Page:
Contribution to Wildlife Habitat - In a drought, all of nature suffers.  Alfalfa has been shown to be a significant wildlife habitat due to its lush foliage and insect diversity.  Biologists have determined that 28% of California's wildlife use alfalfa for nesting, feeding or cover.  Even partial-season irrigation during drought can assist wildlife in surviving a drought period by using alfalfa as habitat.  Don't believe it?  Visit an alfalfa field and observe the egrets, curlew, hawks, eagles, snakes, deer, antelope, elk, insects, and many other birds and mammals who are at home there.

Ability to Survive a Drought - Alfalfa evolved in regions of the world with long hot dry summers and wet winters - exactly like California.  Although yields are highest with full irrigation, alfalfa can survive periodic droughts.  This is due both to deep roots as well as the ability to go "summer dormant" under dry conditions.  In 2014, Central Valley growers that were forced to stop watering their alfalfa field generally found the crop recovered after rainfall or irrigation resumed later in the year.

Ability to Deficit Irrigate: Obtain Partial Yields - Typically 50-60% of full yields are obtained by mid to late June.  If only partial water is available, irrigation water can be applied early (supplemented by winter rains and residual moisture), and the crop dried down during late summer periods.  This is particularly important, since water is scarcer in late summer vs. early, and that water may be used for other crops or uses, or economically transferred to cities.  Additionally, Water Use Efficiencies are greatest early in the year, and yield and quality tend to be higher early vs. late.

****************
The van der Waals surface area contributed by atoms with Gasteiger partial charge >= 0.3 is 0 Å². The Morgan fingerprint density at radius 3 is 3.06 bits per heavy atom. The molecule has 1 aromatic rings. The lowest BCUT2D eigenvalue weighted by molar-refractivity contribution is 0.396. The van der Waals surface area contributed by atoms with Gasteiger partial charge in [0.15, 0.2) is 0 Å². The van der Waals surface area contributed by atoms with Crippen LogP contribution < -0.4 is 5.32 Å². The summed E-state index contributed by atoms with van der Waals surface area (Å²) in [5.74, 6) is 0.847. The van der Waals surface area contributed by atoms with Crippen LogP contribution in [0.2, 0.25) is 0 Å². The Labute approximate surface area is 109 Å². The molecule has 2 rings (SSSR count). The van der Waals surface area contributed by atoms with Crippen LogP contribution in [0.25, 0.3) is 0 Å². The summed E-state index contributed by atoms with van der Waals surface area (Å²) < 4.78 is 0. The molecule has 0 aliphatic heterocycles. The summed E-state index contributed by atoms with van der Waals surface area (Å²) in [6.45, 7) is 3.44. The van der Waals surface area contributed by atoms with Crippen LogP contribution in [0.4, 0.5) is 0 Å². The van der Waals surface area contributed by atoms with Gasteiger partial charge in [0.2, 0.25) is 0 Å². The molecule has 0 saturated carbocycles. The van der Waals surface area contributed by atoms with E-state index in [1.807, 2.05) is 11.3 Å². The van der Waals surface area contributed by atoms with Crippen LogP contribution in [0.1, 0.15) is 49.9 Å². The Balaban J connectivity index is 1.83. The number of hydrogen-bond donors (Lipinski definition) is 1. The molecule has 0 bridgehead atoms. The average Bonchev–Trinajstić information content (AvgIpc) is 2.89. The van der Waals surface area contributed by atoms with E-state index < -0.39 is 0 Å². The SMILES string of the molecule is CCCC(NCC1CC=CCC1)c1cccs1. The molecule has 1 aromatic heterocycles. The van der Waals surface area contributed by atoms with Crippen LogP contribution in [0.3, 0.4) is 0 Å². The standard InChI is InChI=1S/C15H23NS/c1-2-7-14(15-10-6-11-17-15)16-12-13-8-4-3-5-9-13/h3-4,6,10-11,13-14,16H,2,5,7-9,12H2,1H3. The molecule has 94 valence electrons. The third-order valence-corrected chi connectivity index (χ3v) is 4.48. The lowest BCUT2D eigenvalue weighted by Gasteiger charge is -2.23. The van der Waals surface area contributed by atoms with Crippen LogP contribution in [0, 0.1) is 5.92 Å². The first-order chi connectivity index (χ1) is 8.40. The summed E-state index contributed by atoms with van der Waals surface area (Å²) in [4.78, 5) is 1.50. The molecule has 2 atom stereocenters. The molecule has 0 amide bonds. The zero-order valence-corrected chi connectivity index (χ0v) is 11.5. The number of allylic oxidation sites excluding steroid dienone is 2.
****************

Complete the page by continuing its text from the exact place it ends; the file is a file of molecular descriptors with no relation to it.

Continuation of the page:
It is the combination of deep roots, ability to utilize rainfall early in the year, high water use efficiency, abiltiy to survive droughts, salinity tolerance, and ability to give partial yields with as much as half of the irrigation water that makes alfalfa particularly valuable in a drought.

University of California work done over the past 20 years has confirmed the ability for growers to stop alfalfa irrigation in mid-summer, allow the crop to dry down, and re-water successfully later when irrigation water becomes available.  One cannot do this with many other crops.

Summer-grown annual crops (corn, cotton, tomato, sunflower) also have a high degree of flexibility --  in the sense that one could elect not to grow those crops during a drought, thereby reducing water used for these crops to zero.  But yields are also reduced to zero.

High value vegetable growers are unlikely to sacrifice any water since the economic value of those crops is so important to their farms.  Additionally, one cannot really deficit irrigate spinach, broccoli, onions, lettuce, or strawberries too much and expect an economic product.

Winter grown annuals (wheat, oilseeds) and safflower also have major advantages during drought, since they can be grown with very little irrigation water, and can be eliminated during low water years.

Orchards have the least flexibility in a drought, due both to significant yield reductions when less-than-full irrigations are applied, but also the significant economic risk to the farm because of the high investment cost.


Contrary to some popular views, alfalfa has a range of positive biological characteristics that should be quite useful when facing water-short conditions.  These characteristics include a high degree of flexibility to "deficit irrigate" the crop, ability to survive drought periods, high water-use efficiency, deep rootedness, salinity tolerance, and the ability to utilize degraded water.  It is additionally very valuable to wildlife, which also suffers during a drought.

Oh, and by the way, it is also very valuable to millions of consumers who depend upon the milk, cheese, yogurt, and yes, ice cream, produced from alfalfa.